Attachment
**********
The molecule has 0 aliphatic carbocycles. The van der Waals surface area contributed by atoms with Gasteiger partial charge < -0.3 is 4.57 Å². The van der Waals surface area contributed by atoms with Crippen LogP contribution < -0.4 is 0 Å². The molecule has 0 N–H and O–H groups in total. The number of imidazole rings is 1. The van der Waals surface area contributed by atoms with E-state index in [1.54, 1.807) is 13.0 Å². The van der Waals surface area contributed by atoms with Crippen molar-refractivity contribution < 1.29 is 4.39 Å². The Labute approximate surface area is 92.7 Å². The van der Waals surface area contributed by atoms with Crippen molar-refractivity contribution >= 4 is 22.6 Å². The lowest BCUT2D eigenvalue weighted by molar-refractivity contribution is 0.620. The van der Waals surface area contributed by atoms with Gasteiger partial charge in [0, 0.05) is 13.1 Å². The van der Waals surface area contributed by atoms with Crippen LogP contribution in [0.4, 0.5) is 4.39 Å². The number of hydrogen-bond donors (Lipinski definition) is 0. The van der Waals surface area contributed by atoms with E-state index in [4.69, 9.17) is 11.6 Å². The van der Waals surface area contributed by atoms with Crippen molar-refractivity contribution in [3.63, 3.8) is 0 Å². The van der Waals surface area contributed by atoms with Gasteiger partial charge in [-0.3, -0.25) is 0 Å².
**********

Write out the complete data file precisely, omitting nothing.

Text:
The molecule has 0 aliphatic carbocycles. The van der Waals surface area contributed by atoms with Gasteiger partial charge < -0.3 is 4.57 Å². The van der Waals surface area contributed by atoms with Crippen LogP contribution < -0.4 is 0 Å². The molecule has 0 N–H and O–H groups in total. The number of imidazole rings is 1. The van der Waals surface area contributed by atoms with E-state index in [1.54, 1.807) is 13.0 Å². The van der Waals surface area contributed by atoms with Crippen molar-refractivity contribution < 1.29 is 4.39 Å². The Labute approximate surface area is 92.7 Å². The van der Waals surface area contributed by atoms with Crippen molar-refractivity contribution >= 4 is 22.6 Å². The lowest BCUT2D eigenvalue weighted by molar-refractivity contribution is 0.620. The van der Waals surface area contributed by atoms with Gasteiger partial charge in [0, 0.05) is 13.1 Å². The van der Waals surface area contributed by atoms with Crippen LogP contribution in [0.4, 0.5) is 4.39 Å². The number of hydrogen-bond donors (Lipinski definition) is 0. The van der Waals surface area contributed by atoms with E-state index in [4.69, 9.17) is 11.6 Å². The van der Waals surface area contributed by atoms with Crippen molar-refractivity contribution in [3.63, 3.8) is 0 Å². The van der Waals surface area contributed by atoms with Gasteiger partial charge in [-0.3, -0.25) is 0 Å².